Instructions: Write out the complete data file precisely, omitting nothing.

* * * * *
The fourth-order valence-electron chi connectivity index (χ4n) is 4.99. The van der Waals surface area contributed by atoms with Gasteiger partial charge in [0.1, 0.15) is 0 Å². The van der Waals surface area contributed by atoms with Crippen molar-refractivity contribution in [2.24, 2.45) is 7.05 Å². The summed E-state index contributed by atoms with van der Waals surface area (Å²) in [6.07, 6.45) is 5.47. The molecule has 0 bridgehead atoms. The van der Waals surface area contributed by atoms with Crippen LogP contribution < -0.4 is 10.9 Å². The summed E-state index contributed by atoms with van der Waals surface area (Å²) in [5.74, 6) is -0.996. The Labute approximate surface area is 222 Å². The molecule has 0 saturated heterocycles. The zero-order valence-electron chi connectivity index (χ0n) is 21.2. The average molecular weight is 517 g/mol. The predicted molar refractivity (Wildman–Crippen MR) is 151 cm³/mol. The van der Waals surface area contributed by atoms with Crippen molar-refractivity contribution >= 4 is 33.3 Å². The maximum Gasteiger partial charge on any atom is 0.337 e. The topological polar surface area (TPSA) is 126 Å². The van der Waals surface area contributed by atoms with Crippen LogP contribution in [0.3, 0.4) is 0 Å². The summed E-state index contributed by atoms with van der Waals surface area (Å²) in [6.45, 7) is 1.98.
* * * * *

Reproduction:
The fourth-order valence-electron chi connectivity index (χ4n) is 4.99. The van der Waals surface area contributed by atoms with Gasteiger partial charge in [0.1, 0.15) is 0 Å². The van der Waals surface area contributed by atoms with Crippen molar-refractivity contribution in [2.24, 2.45) is 7.05 Å². The summed E-state index contributed by atoms with van der Waals surface area (Å²) in [6.07, 6.45) is 5.47. The molecule has 0 bridgehead atoms. The van der Waals surface area contributed by atoms with Crippen LogP contribution < -0.4 is 10.9 Å². The summed E-state index contributed by atoms with van der Waals surface area (Å²) in [5.74, 6) is -0.996. The Labute approximate surface area is 222 Å². The molecule has 0 saturated heterocycles. The zero-order valence-electron chi connectivity index (χ0n) is 21.2. The average molecular weight is 517 g/mol. The predicted molar refractivity (Wildman–Crippen MR) is 151 cm³/mol. The van der Waals surface area contributed by atoms with Crippen molar-refractivity contribution >= 4 is 33.3 Å². The maximum Gasteiger partial charge on any atom is 0.337 e. The topological polar surface area (TPSA) is 126 Å². The van der Waals surface area contributed by atoms with Crippen LogP contribution in [0.3, 0.4) is 0 Å². The summed E-state index contributed by atoms with van der Waals surface area (Å²) in [6.45, 7) is 1.98.